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Greece offers its ports for Ukrainian grain exports

Greece offers its ports for Ukrainian grain exports Greece wants to export Ukrainian grain from its ports (Photo: Getty Images)

Greece is ready to provide an alternative route for Ukrainian wheat and other grains through its northern ports of Thessaloniki and Alexandroupolis, according to Kathimerini.

The agency notes that the proposal made by the Minister of Foreign Affairs, Giorgos Gerapetritis, at an unofficial meeting of EU foreign ministers in Kyiv on October 2 did not come out of nowhere. Instead, it reflects a plan the government has already discussed with its EU and non-EU partners.

The plan involves transporting products by rail through Romania and Bulgaria to Thessaloniki and Alexandroupolis. Greek-owned trade ships will play a crucial role in grain transportation, as they did when export through the Black Sea was possible, Kathimerini reports.

Although the two Greek ports can accommodate ships necessary for grain transportation, the capacity of the northern Greek railway network is limited, according to the publication.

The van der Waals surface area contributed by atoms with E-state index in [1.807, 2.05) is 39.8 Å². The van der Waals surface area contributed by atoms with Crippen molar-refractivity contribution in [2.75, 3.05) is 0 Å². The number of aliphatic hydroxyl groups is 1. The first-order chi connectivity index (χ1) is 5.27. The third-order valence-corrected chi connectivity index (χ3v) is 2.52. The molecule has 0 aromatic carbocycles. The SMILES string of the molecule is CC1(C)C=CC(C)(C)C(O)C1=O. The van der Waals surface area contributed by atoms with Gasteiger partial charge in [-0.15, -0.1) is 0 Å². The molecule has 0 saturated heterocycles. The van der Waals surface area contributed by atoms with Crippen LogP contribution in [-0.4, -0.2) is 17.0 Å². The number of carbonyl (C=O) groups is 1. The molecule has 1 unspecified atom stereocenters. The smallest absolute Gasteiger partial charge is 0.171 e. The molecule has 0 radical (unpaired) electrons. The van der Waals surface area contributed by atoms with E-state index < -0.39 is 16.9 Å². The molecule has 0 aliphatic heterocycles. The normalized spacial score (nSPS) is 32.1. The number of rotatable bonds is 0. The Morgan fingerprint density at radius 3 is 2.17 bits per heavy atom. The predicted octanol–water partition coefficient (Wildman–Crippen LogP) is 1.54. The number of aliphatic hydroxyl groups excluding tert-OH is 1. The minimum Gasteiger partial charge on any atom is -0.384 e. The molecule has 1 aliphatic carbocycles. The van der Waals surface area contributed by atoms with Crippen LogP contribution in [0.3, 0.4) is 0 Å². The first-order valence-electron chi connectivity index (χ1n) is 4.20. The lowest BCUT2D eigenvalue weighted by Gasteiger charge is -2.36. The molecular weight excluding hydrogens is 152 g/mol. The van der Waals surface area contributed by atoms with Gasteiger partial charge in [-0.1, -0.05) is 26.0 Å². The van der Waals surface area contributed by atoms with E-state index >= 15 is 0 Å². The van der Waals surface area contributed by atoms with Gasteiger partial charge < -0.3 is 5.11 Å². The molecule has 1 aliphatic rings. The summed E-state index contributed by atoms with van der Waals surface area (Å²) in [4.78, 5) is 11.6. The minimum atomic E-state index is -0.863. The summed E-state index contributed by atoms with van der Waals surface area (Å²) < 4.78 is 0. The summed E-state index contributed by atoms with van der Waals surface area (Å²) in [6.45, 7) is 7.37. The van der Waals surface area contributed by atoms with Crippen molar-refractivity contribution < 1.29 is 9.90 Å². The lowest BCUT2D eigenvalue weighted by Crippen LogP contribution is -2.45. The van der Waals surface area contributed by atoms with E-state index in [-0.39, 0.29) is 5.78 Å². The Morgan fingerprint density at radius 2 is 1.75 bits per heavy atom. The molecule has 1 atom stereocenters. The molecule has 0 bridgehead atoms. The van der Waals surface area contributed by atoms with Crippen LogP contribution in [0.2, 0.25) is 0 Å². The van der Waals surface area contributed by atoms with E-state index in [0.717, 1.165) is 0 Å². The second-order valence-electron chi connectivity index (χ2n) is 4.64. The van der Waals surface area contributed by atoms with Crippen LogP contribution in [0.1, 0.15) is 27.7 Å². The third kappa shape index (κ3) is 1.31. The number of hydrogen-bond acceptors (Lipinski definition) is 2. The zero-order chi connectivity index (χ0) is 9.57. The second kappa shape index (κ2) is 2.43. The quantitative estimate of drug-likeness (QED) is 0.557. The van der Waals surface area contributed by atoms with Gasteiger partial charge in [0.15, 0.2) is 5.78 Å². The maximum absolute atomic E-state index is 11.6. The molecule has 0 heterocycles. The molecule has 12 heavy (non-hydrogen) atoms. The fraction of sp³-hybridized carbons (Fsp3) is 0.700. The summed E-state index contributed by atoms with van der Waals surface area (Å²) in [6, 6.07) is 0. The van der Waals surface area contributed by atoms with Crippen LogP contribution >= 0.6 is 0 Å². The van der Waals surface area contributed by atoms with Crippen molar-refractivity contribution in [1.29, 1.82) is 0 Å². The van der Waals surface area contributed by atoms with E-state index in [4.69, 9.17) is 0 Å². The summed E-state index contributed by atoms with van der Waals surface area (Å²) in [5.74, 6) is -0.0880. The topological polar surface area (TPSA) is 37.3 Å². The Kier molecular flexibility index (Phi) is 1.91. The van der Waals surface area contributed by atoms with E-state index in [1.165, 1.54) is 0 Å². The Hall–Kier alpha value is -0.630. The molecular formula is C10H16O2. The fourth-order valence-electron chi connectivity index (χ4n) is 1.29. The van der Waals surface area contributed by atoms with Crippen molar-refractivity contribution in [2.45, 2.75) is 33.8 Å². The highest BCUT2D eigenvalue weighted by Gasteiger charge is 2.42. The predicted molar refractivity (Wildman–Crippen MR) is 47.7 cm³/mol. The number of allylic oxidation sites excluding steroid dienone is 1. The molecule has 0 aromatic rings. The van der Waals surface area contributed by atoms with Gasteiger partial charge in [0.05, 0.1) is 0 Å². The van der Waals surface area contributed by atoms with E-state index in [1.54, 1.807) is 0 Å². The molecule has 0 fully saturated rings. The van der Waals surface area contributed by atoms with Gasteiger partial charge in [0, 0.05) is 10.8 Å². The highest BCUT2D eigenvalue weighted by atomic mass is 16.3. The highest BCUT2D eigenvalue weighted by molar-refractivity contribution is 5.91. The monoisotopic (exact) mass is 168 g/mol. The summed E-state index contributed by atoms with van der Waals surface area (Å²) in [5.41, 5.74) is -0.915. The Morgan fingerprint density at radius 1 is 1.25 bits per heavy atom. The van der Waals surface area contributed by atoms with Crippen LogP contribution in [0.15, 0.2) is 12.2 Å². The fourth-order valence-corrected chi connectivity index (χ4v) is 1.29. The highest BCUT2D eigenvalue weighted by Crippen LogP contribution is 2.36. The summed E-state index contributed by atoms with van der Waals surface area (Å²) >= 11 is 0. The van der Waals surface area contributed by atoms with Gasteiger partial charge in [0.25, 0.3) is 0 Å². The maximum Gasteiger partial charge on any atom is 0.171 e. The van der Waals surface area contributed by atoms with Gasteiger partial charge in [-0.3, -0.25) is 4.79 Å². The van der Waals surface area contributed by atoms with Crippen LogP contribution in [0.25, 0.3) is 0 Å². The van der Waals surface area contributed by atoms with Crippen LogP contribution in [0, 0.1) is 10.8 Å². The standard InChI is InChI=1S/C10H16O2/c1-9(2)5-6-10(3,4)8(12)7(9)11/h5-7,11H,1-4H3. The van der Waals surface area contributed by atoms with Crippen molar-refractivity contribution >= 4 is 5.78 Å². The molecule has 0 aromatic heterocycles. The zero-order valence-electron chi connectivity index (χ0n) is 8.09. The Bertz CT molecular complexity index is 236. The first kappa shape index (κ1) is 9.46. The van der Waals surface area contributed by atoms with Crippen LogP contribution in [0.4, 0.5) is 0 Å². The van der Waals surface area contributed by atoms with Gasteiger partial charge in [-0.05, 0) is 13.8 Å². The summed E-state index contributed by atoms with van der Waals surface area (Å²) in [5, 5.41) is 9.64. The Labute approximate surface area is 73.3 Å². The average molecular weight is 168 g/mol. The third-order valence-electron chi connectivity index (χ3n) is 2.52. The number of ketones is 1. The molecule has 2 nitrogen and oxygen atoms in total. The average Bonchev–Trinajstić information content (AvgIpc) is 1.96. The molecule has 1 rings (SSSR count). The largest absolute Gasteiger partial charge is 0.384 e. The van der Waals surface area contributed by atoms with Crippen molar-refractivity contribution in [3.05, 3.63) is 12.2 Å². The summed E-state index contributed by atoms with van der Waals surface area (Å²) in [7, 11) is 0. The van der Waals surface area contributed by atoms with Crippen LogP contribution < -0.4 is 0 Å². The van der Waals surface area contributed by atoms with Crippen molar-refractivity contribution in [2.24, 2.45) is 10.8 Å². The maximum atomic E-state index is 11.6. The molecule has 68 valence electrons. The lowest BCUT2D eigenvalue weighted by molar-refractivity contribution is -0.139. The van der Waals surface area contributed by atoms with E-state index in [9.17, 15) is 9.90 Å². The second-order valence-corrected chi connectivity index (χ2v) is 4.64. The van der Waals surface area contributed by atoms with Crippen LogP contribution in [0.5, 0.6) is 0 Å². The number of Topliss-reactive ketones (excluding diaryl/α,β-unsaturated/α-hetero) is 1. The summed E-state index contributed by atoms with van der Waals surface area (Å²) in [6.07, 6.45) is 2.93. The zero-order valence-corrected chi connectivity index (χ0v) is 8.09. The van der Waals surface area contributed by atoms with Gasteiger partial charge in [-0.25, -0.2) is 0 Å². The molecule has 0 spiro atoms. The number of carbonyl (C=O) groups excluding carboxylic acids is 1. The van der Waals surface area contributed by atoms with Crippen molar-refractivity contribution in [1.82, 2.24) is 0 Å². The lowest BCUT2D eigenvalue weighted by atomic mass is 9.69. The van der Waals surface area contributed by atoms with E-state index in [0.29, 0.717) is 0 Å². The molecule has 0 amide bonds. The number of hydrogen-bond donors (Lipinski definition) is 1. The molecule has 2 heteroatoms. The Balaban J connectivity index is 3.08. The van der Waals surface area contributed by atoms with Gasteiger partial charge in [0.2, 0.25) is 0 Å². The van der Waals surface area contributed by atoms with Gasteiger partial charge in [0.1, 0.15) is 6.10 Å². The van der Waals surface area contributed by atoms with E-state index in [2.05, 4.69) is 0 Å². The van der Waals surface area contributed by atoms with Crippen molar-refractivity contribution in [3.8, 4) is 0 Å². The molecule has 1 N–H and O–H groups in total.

Implementing this plan could also serve as an incentive to accelerate the modernization of railways, such as the line from Alexandroupolis to Ormenio, the last station before Bulgaria, located very close to the Turkish border.

Gerapetritis informed his EU colleagues that Greece is ready to contribute to solving the problem and focused on the "huge consequences" of Russia's withdrawal from the grain agreement, especially for Global South countries.

Other routes

Kathimerini reports that there are alternative routes to the Greek plan through the Baltic and Adriatic Seas. The Baltic option advances through Poland in cooperation with Lithuania. However, a Polish port like Gdansk is much more likely to be an export point than the Lithuanian port of Klaipeda. The Adriatic option is focused on the Croatian port of Rijeka, where grain is transported by trains through Hungary and Slovakia.

After the collapse of the grain agreement, Ukraine began using other export routes, such as the Danube River, which has faced several challenges from Russia in recent months. Ships have also started returning to Ukrainian ports on the Black Sea.

In its baseline forecast, the National Bank of Ukraine (NBU) assumes that the grain corridor will not function until the war's end. According to the NBU's forecast, Ukrainian agro-exporters can export "all products aimed at export" during the entire marketing year, from July to June next year.